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  • Author or Editor: Ji-Eun Kim x
  • DYNAMO/CINDY/AMIE/LASP: Processes, Dynamics, and Prediction of MJO Initiation x
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Ji-Eun Kim
Chidong Zhang
George N. Kiladis
, and
Peter Bechtold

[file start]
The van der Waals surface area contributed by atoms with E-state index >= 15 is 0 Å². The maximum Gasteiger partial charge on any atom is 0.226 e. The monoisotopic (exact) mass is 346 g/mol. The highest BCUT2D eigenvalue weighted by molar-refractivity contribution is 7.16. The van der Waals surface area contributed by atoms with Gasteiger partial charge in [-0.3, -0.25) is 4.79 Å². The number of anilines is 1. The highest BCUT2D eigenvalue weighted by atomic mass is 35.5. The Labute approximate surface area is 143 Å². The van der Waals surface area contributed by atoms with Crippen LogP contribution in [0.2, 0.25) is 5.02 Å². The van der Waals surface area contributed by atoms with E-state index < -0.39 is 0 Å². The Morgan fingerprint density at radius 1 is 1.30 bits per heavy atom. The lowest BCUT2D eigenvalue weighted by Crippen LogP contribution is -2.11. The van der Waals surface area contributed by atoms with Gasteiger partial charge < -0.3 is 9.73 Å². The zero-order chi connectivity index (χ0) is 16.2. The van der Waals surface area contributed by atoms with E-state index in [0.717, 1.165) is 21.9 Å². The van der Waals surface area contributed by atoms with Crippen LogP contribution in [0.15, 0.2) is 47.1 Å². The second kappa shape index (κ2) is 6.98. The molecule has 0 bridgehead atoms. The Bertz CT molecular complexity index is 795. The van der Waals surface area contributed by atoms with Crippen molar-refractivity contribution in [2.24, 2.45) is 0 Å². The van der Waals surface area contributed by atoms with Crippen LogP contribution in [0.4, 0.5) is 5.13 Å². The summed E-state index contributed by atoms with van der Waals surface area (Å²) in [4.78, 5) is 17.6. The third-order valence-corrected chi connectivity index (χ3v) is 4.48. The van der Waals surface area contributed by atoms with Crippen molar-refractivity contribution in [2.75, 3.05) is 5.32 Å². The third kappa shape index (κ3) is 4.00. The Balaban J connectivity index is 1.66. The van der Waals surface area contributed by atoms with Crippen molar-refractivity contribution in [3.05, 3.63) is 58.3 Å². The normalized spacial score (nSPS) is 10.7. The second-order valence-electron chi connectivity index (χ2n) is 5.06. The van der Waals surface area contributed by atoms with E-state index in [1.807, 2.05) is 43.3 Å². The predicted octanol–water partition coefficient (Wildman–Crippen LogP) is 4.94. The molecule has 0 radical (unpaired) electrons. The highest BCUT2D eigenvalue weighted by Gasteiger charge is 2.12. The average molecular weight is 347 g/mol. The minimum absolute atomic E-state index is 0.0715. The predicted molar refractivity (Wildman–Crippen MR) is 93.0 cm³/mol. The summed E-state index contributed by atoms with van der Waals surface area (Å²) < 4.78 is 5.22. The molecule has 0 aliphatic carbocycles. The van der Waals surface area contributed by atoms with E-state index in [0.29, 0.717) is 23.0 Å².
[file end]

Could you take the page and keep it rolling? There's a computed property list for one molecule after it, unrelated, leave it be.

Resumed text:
Reforecasts produced by the ECMWF Integrated Forecast System (IFS) were used to study heating and moistening processes associated with three MJO events over the equatorial Indian Ocean during the Dynamics of the Madden–Julian Oscillation (DYNAMO) field campaign. Variables produced by and derived from the IFS reforecast (IFS-RF) agree reasonably well with observations over the DYNAMO sounding arrays, and they vary smoothly from the western to eastern equatorial Indian Ocean. This lends confidence toward using IFS-RF as a surrogate of observations over the equatorial Indian Ocean outside the DYNAMO arrays. The apparent heat source Q 1 and apparent moisture sink Q 2 produced by IFS are primarily generated by parameterized cumulus convection, followed by microphysics and radiation. The vertical growth of positive Q 1 and Q 2 associated with the progression of MJO convection can be gradual, stepwise, or rapid depending on the event and its location over the broader equatorial Indian Ocean. The time for convective heating and drying to progress from shallow (800 hPa) to deep (400 hPa) can be <1 to 6 days. This growth time of heating and drying is usually short for convective processes alone but becomes longer when additional microphysical processes, such as evaporative moistening below convective and stratiform clouds, are in play. Three ratios are calculated to measure the possible role of radiative feedback in the MJO events: amplitudes of radiative versus convective heating rates, changes in radiative versus convective heating rates, and diabatic (with and without the radiative component) versus adiabatic heating rates. None of them unambiguously distinguishes the MJO from non-MJO convective events.

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